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401k fees: Everything you need to know

At a glance:

  • What are 401k fees and how are they charged?

  • Why is it important to know about 401k fees?

  • What 401k fees will you pay?

  • 401k fees and investment choices

  • Where to get more information about 401k expenses

  • Factors that affect fees and expenses of a 401k Plan

  • Summary of 401k fees

Ever so often, you may notice a little fee on your retirement plan.

Maybe you ignore them because they’re fairly small amounts, maybe you you pay attention to them. But fees have an important purpose: Without them, your retirement plan may not be running at all.

Fees can sometimes eat into the value of your plan over time. In some cases, the effect can be substantial. If you are counting on your plan to see you through many years or decades of retirement, it is important that you take the time to learn about these fees and how they are assessed on your money.

Millennials aren't contributing as much to their retirement. (Graphic: David Foster/Cashay)
Millennials aren't contributing as much to their retirement. (Graphic: David Foster/Cashay)

What are 401k plan fees and how are they charged?

Many investment accounts and retirement accounts charge fees for a variety of services.

There are people behind the scenes doing work to ensure that your account is running well and staying in line with the law. In that vein, 401k plan fees are charges paid to support a 401k plan.

Support services can vary a lot among plans, but they coalesce around administrative services, investment services, and various individualized services.

How they are charged

Fees are charged in any of several ways.

Some are charged directly to your account. Fees of this nature are done as flat fees or are allocated proportionately among individual accounts in your company.

In other cases, fees are paid by your employer. Or they’re deducted from the investment returns of the plan.

Where to learn about fees

Fees are described in your 401k plan literature, which is made available by employers and/or plan administrators.

It pays to know what yours are and how they are charged, because they impact the dollar value of your plan. If you keep your 401k over the course of decades, the fees could conceivably reduce the value of your plan more than you had expected.

Employers have a duty under the Employee Retirement Income Security Act (ERISA) to follow rules for the benefit of their plan participants. They must select investments prudently, they must ensure that expenses are reasonable, and they must monitor the plans and keep them appropriate for their employees.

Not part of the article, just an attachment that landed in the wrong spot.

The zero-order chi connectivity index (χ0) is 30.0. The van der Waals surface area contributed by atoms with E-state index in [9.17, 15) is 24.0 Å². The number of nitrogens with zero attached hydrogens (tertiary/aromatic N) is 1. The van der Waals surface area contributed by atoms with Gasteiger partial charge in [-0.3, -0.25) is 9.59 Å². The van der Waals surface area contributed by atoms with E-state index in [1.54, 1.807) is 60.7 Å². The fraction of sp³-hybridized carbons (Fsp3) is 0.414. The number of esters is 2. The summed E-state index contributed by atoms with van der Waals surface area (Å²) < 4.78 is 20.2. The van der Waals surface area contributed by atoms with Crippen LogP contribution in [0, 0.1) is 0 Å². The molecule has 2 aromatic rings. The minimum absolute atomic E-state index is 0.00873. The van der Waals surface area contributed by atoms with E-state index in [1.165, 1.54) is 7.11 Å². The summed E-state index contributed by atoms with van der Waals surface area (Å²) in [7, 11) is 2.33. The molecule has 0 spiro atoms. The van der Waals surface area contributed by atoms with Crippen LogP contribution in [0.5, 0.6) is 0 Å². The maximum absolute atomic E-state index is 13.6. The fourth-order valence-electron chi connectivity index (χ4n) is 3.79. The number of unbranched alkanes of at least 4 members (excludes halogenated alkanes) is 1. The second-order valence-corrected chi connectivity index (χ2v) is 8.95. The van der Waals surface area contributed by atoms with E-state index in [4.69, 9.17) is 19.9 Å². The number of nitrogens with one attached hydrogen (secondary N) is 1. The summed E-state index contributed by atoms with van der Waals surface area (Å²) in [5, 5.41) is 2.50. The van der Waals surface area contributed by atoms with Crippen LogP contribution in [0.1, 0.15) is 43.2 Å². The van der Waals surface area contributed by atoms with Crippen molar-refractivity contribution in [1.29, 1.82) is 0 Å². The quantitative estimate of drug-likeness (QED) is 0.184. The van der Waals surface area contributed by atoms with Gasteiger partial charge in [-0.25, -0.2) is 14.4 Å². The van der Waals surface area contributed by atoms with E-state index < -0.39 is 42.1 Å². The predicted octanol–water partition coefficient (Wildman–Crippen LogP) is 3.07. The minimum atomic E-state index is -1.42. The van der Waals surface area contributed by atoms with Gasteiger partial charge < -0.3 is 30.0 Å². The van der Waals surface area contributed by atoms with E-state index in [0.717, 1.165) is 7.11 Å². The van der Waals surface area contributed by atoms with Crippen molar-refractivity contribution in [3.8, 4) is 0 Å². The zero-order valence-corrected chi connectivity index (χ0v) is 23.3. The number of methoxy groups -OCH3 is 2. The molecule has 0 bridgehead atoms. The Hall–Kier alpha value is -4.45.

They must disclose fees in a format that is easy to understand. The purpose of these rules is to bring to the surface the sometimes confusing and murky nature of fees that are charged.

What 401k fees will you pay?

Do you know what fees you are paying for your 401k plan?

Most people aren’t even aware that they’re being charged a fee. Even fewer know how much is coming out of their accounts each year to pay them.

Fees will impact your account balance, which you may come to depend on in your retirement years. If you are using general projections that take hypothetical earnings rates, employer matches, age, tax brackets, and other factors into account, you will arrive at retirement estimates that look rosier than they really are.

That is why it is a good idea to adjust the earnings rate as needed to reflect fees. Calculators don't typically include space for them. That also means you should know which fees are being charged to you, and how much.

An example

Consider a simplified scenario.

A hypothetical employee who is 35, earns $40,000 a year, and has made the brave decision to retire at 70 instead of 65. This person has $25,000 in her 401k plan. She defers 5% of her income into the plan each year, with an employer match of 3% and an annual salary increase of 2%.

With an average return of, say, 7%, she can expect to have $649,000 in her account by the time she's 70.

Not bad.

But if her various fees and other expenses are 1% and are coming out of her account balance in some way, she can expect only $502,000.

Still not bad, but her estimated earnings have dropped 23%. And that can cost her if she expects to live a long time after retiring.

This example is simplified, of course. Investment returns are never guaranteed, nor can they be predicted with full accuracy. This example's purpose is to show what even small fees can do to the money you are counting on to be there when you are old and gray.

The number of services available to 401k plan participants has increased a lot in the past few years.